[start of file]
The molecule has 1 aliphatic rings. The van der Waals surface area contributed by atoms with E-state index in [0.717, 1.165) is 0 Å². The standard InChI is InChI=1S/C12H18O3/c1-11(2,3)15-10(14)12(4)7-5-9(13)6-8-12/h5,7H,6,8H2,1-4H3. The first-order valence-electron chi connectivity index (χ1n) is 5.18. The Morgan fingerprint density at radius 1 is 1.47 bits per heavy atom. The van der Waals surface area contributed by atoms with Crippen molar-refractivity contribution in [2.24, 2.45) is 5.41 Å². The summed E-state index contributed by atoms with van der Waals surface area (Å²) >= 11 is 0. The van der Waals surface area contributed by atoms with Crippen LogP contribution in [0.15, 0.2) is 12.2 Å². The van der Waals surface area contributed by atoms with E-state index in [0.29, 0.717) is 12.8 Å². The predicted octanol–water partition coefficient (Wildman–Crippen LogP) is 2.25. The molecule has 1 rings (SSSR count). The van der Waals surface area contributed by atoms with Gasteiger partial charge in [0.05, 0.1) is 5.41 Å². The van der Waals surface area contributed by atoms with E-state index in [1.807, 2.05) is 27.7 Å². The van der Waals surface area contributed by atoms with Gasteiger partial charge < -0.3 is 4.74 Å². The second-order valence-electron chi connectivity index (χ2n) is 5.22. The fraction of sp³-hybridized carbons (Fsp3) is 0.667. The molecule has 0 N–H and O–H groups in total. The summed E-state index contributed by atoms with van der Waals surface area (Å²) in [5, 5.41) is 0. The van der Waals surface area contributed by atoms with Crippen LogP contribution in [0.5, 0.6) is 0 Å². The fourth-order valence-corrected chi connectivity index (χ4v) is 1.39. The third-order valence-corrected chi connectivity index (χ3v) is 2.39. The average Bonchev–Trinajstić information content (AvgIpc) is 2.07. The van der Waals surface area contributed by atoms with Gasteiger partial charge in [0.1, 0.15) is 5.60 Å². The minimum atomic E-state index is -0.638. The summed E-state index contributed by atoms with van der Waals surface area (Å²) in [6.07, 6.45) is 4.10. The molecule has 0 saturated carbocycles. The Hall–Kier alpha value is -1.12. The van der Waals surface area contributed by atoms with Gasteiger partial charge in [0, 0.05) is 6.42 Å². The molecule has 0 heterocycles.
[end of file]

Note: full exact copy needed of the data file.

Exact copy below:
The molecule has 1 aliphatic rings. The van der Waals surface area contributed by atoms with E-state index in [0.717, 1.165) is 0 Å². The standard InChI is InChI=1S/C12H18O3/c1-11(2,3)15-10(14)12(4)7-5-9(13)6-8-12/h5,7H,6,8H2,1-4H3. The first-order valence-electron chi connectivity index (χ1n) is 5.18. The Morgan fingerprint density at radius 1 is 1.47 bits per heavy atom. The van der Waals surface area contributed by atoms with Crippen molar-refractivity contribution in [2.24, 2.45) is 5.41 Å². The summed E-state index contributed by atoms with van der Waals surface area (Å²) >= 11 is 0. The van der Waals surface area contributed by atoms with Crippen LogP contribution in [0.15, 0.2) is 12.2 Å². The van der Waals surface area contributed by atoms with E-state index in [0.29, 0.717) is 12.8 Å². The predicted octanol–water partition coefficient (Wildman–Crippen LogP) is 2.25. The molecule has 1 rings (SSSR count). The van der Waals surface area contributed by atoms with Gasteiger partial charge in [0.05, 0.1) is 5.41 Å². The van der Waals surface area contributed by atoms with E-state index in [1.807, 2.05) is 27.7 Å². The van der Waals surface area contributed by atoms with Gasteiger partial charge < -0.3 is 4.74 Å². The second-order valence-electron chi connectivity index (χ2n) is 5.22. The fraction of sp³-hybridized carbons (Fsp3) is 0.667. The molecule has 0 N–H and O–H groups in total. The summed E-state index contributed by atoms with van der Waals surface area (Å²) in [5, 5.41) is 0. The van der Waals surface area contributed by atoms with Crippen LogP contribution in [0.5, 0.6) is 0 Å². The fourth-order valence-corrected chi connectivity index (χ4v) is 1.39. The third-order valence-corrected chi connectivity index (χ3v) is 2.39. The average Bonchev–Trinajstić information content (AvgIpc) is 2.07. The van der Waals surface area contributed by atoms with Gasteiger partial charge in [0.1, 0.15) is 5.60 Å². The minimum atomic E-state index is -0.638. The summed E-state index contributed by atoms with van der Waals surface area (Å²) in [6.07, 6.45) is 4.10. The molecule has 0 saturated carbocycles. The Hall–Kier alpha value is -1.12. The van der Waals surface area contributed by atoms with Gasteiger partial charge in [0, 0.05) is 6.42 Å². The molecule has 0 heterocycles.